Someone with better knowledge of Belgium will likely blow this answer out of the water, but:
The Britannica says French speakers are 35-40% and Dutch 50-55%. This also corresponds more or less with Index Mundi, which gives these figures 40% and 60% respectively. More sources will help confirm these numbers. But anyhow, looks pretty even, but still a little more Dutch than French on average. Of course, these numbers are probably based on native language, not possible second languages. It may be, for example, that if all the French speakers have a passing command of Dutch then your chances of being understood in Dutch are much higher than in French.
I like jlliagre’s point that the question of location is probably more useful. Wikipedia says that Brussels, for example, is 60% native speakers of French and less than 20% Dutch, and that’s still very coarse-grained… this article may help identify particular municipalities’ primary languages.
That’s a sensitive subject.
As I wrote in my first comment, the language spoken is highly linked to the place where you live, with a few mixed language areas, essentially in the Flanders part closest to Brussels, where the trend is an increase of French speakers.
While being officially bilingual, Brussels-capital region itself is mostly French speaking, only ~7% exclusively speak Dutch at home.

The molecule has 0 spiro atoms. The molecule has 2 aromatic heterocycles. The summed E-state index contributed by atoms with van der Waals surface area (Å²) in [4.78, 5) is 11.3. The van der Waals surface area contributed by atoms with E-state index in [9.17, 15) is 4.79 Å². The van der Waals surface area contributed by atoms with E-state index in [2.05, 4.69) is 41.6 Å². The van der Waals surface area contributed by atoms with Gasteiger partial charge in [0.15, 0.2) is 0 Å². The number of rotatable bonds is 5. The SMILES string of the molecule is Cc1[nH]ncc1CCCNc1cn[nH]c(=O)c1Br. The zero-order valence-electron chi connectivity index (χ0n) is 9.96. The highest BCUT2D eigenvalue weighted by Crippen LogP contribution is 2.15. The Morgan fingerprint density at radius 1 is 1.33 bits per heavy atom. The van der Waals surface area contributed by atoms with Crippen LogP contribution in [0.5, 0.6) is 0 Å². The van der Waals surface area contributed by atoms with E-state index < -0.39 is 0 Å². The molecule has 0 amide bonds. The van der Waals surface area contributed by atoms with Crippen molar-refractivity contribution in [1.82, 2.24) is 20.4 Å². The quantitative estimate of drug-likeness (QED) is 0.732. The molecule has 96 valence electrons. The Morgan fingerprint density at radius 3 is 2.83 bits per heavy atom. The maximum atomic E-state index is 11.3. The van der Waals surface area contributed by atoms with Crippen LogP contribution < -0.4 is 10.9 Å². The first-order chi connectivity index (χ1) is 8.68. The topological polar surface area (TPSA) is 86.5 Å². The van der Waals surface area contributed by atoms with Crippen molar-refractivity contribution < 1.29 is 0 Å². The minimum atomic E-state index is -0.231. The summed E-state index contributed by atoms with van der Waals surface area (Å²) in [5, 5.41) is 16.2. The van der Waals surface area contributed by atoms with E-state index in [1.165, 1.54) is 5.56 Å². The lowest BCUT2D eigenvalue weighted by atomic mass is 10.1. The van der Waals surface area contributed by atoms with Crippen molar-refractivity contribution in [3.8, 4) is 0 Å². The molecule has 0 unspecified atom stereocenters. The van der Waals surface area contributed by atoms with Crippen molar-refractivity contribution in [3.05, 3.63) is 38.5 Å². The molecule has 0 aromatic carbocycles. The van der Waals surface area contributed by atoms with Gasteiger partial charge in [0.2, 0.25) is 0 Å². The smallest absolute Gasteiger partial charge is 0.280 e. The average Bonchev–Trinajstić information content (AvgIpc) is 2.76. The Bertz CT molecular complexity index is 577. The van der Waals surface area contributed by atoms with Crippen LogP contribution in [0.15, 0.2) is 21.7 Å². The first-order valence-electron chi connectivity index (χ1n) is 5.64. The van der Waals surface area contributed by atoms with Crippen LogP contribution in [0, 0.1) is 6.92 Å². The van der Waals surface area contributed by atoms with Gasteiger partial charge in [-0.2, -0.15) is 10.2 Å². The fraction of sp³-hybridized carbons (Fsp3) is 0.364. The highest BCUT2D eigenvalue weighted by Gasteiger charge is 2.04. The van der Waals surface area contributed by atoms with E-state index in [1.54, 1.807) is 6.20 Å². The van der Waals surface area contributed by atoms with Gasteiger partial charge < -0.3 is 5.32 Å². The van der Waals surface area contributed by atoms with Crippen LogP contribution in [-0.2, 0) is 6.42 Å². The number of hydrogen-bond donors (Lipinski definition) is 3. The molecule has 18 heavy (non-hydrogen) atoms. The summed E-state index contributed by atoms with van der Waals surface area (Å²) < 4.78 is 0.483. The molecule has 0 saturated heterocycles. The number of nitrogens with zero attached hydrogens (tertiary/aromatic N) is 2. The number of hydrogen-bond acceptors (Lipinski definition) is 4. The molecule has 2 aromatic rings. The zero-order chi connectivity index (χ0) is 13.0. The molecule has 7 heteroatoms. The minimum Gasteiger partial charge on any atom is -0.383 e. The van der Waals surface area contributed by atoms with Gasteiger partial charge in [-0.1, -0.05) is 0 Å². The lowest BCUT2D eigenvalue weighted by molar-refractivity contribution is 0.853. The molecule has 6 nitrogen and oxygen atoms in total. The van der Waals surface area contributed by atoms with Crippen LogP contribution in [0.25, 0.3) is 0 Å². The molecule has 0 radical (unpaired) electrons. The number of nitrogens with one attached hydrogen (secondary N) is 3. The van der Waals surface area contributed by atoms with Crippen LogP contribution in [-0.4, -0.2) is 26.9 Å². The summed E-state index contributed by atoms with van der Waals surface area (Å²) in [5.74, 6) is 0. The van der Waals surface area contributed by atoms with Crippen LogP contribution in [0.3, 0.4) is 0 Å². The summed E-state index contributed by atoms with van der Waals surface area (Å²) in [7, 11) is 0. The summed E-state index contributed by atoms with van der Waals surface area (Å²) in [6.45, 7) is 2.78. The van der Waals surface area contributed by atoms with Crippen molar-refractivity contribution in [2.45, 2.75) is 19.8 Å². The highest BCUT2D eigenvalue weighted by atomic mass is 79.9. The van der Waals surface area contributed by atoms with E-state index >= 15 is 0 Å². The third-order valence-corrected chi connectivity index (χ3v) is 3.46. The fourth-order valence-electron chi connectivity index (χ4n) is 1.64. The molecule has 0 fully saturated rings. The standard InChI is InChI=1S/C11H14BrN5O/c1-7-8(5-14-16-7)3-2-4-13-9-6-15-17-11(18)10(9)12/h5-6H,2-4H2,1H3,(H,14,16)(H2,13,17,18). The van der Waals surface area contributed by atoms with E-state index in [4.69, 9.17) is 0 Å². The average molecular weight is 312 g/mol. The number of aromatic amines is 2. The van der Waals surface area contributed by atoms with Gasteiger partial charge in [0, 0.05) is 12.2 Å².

Precise numbers aren’t available because it is forbidden by Belgian law to poll citizens about their native languages (just like ethnic or religious statistics are forbidden in France). All existing statistics are based on indirect measurements.
It is estimated that between 40% and 43% of Belgium are native French speakers and native Dutch speakers are between 57% à 60%, and less than 1% native German speakers.
Another issue is that even while someone might know the « other » language in addition to his native one, he might not show you it is the case and refuse to speak it. This is especially true for a minority of radical Flemish.
I believe most Dutch speaking Belgians understand and are able to communicate in French but that less French speaking Belgians can do the same with Dutch, although almost all can understand and say basic sentences.
In the German speaking area, almost everybody is bilingual German-French and very few issues exist, if any.
Finally, if you wan’t to avoid being involved in any linguistic trouble and you don’t speak the official language of the area where you are, English is well known and spoken everywhere, usually better than in France.